Peter Trudgill on greetings and eatings throughout Europe
PUBLISHED: 13:00 20 September 2017
We have a number of set phrases in English which we use in a rather automatic and semi-obligatory way at particular times and in specific social situations – such as ‘good morning’ and ‘good evening’, ‘happy birthday’ and ‘happy new year’.
There are rules about how to use these formulae. We can say ‘good afternoon’ as a greeting at the appropriate time of day, but we can’t use ‘good night’ in the same way: this can only be uttered as a leave-taking phrase when going home at the end of the evening or heading off to bed. In Catalan, though, bona nit (‘good night’) can be employed as a greeting if you meet someone after dark.
English speakers do not seem to have so many formulaic expressions at their disposal as many other Europeans, and those we do have are probably more optional than in several other languages. One example is the not-very-optional French phrase bon appétit: some French speakers seem to be almost totally unable to start eating their meal until their hostess or some other appropriate person has uttered this phrase.
Many other languages have an equivalent expression which should be used at the beginning of a meal, and which can also be used to greet anyone you come across who happens to be eating. In Polish it’s smacznego, the Dutch equivalent is smakelijk, the Italian is buon appetito, in Spanish it’s buen provecho, and Swiss German speakers say en guete. In Greek, the equivalent is kalí óreksi – but if you come upon someone who’s just finished eating, you can still proffer them your good wishes by saying kalí xónepsi, ‘good digestion’!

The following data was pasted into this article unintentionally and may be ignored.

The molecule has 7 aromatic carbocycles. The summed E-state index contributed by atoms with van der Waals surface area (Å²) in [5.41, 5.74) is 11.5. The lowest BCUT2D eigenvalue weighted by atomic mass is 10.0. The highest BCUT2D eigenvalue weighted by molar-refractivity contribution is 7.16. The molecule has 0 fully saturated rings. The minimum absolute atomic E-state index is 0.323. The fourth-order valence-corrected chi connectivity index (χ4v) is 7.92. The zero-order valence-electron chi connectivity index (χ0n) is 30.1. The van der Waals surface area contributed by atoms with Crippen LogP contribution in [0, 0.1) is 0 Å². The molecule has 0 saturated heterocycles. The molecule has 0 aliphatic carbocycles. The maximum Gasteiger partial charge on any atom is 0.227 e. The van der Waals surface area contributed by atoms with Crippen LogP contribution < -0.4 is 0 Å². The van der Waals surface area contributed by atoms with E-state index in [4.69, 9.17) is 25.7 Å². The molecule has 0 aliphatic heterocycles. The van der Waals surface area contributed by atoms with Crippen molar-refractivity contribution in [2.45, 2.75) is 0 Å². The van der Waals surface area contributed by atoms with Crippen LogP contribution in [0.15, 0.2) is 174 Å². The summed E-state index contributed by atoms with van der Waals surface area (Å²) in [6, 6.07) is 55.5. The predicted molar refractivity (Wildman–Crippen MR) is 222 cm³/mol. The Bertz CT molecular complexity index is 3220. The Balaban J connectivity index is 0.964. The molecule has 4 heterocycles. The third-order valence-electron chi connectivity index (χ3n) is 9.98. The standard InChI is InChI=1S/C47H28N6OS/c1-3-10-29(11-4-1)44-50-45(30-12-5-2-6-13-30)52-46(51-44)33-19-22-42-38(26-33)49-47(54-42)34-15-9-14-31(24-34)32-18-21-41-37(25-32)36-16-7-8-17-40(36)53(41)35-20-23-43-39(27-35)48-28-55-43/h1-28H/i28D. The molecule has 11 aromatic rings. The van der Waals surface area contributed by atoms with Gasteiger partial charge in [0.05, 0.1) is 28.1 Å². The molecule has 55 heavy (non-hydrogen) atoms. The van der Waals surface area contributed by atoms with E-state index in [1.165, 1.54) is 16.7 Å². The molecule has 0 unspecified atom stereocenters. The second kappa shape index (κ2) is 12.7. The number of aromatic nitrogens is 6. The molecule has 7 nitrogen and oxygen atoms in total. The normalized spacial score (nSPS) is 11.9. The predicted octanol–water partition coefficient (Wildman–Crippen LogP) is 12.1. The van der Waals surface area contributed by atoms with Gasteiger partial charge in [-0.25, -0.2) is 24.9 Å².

In English we really have no equivalent to bon appétit – we just begin eating, or perhaps wait for some other person to start first. Some hosts do now say ‘Enjoy your meal’, but there’s no long-established tradition for this in British English.
Some Americans use the Yiddish-English expression ‘Enjoy!’, but for most British people that sounds ungrammatical because for us enjoy is a verb that requires an object: we wait to be told what it is that we are expected to enjoy.
There are many other potential ritualised greetings which we can see that English speakers miss out on if we compare English with, say, Greek or Turkish: these languages seem to have a quasi-compulsory formula, if not for every conceivable occasion, then at least for many occasions which we would not even conceive of as being occasions.
In Turkish, when somebody arrives, you are supposed to say hos geldiniz, ‘well you came’, and they are supposed to reply hos bulduk, ‘well we found you’. And when speaking to someone who is ill, you should say gecmis olsun, ‘may it be past’. In English we can also, of course, say ‘get well soon’, but the point is that we don’t have to, and there are many other things we could utter instead, like ‘hope to see you up and about before long’.
In Greek, it is very usual on the first day of every month to greet people by wishing them kalo mina, ‘good month’. On Mondays people may wish each other kalí vdomáda, ‘good week’. You can express the hope that a pregnant woman will have kalí lefteriá, ‘good freedom’; and you can even say to people who are about to go to sleep kaló ksiméroma, ‘good dawning’.
In Norwegian, it is really rather expected that when you meet up with somebody after having not seen them for a while, you should say takk for sist, ‘thank you for (the) last (time we were together)’. And you should certainly utter the phrase takk for maten, ‘thank you for the food’, when you leave the table after a meal.
If you are now going to carry on reading the rest of this week’s New European, then I wish you, as Greek speakers might, kalí synécheia, ‘good continuation’!
Peter Trudgill is professor emeritus of English linguistics at the Université de Fribourg/Universität Freiburg, Switzerland